On Monday, Russian President Vladimir Putin stated that there could be no winners in a nuclear war and that such a fight should never be launched.
The Kremlin leader made the remark in a letter to delegates in a nuclear non-proliferation treaty (NPT) meeting, more than five months into his war on Ukraine.
“We proceed from the fact that there can be no winners in a nuclear war and it should never be unleashed, and we stand for equal and indivisible security for all members of the world community,” he said.
His remarks to the NPT forum looked to be intended at soothing the audience and showing Russia as a responsible nuclear power.
They contrasted with previous pronouncements by Putin and other Russian politicians that were seen as implied nuclear threats in the West.
Putin specifically mentioned Russia’s nuclear arsenal in a speech on February 24, as he launched the Russian invasion of Ukraine, and warned outside nations that any attempt to interfere would “lead you to such consequences that you have never encountered in your history”
He then ordered Russia’s nuclear forces to be placed on high alert a few days later.
The fight has heightened geopolitical tensions to heights not seen since the 1962 Cuban Missile Crisis, with politicians in both Russia and the United States openly discussing the possibility of World War Three.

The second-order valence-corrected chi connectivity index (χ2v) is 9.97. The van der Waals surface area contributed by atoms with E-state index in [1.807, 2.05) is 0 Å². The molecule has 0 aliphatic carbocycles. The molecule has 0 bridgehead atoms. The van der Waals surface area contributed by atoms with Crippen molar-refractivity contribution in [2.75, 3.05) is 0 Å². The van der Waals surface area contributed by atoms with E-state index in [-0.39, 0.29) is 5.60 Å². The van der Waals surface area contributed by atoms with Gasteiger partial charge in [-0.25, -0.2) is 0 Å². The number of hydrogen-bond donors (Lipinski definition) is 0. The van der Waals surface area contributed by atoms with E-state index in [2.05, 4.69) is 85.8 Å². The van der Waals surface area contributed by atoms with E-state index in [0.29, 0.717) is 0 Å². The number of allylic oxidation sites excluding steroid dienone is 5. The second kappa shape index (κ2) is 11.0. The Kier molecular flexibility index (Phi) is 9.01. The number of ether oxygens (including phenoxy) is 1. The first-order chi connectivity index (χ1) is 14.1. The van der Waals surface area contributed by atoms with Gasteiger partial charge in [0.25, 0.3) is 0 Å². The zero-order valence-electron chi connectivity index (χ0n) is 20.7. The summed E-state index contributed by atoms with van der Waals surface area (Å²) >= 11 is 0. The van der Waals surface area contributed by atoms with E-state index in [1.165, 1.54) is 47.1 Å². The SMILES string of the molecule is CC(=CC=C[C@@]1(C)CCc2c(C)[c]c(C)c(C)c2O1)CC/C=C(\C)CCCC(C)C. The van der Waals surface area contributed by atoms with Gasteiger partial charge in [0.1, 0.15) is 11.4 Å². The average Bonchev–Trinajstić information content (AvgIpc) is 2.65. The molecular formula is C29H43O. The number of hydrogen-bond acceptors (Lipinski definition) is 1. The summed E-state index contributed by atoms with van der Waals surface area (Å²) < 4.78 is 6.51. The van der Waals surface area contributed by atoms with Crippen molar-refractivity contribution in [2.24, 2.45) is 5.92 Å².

Given Russia’s losses in Ukraine, CIA Director William Burns stated in April that “none of us can take lightly the threat posed by a potential resort to tactical nuclear weapons or low-yield nuclear weapons.”
Russia has accused the West of waging a “proxy war” against it by arming Ukraine and placing sanctions on Moscow, citing its military doctrine that allows for the deployment of nuclear weapons in the event of an existential danger to the Russian state.
Earlier on Monday, a Russian foreign ministry source questioned the validity of US President Joe Biden’s request for discussions on a nuclear arms limitation framework to replace a treaty set to expire in 2026. more info
In April, Russia performed the first test launch of its new Sarmat intercontinental ballistic missile, which is capable of carrying out nuclear strikes against the United States, and stated that the warheads will be deployed by September.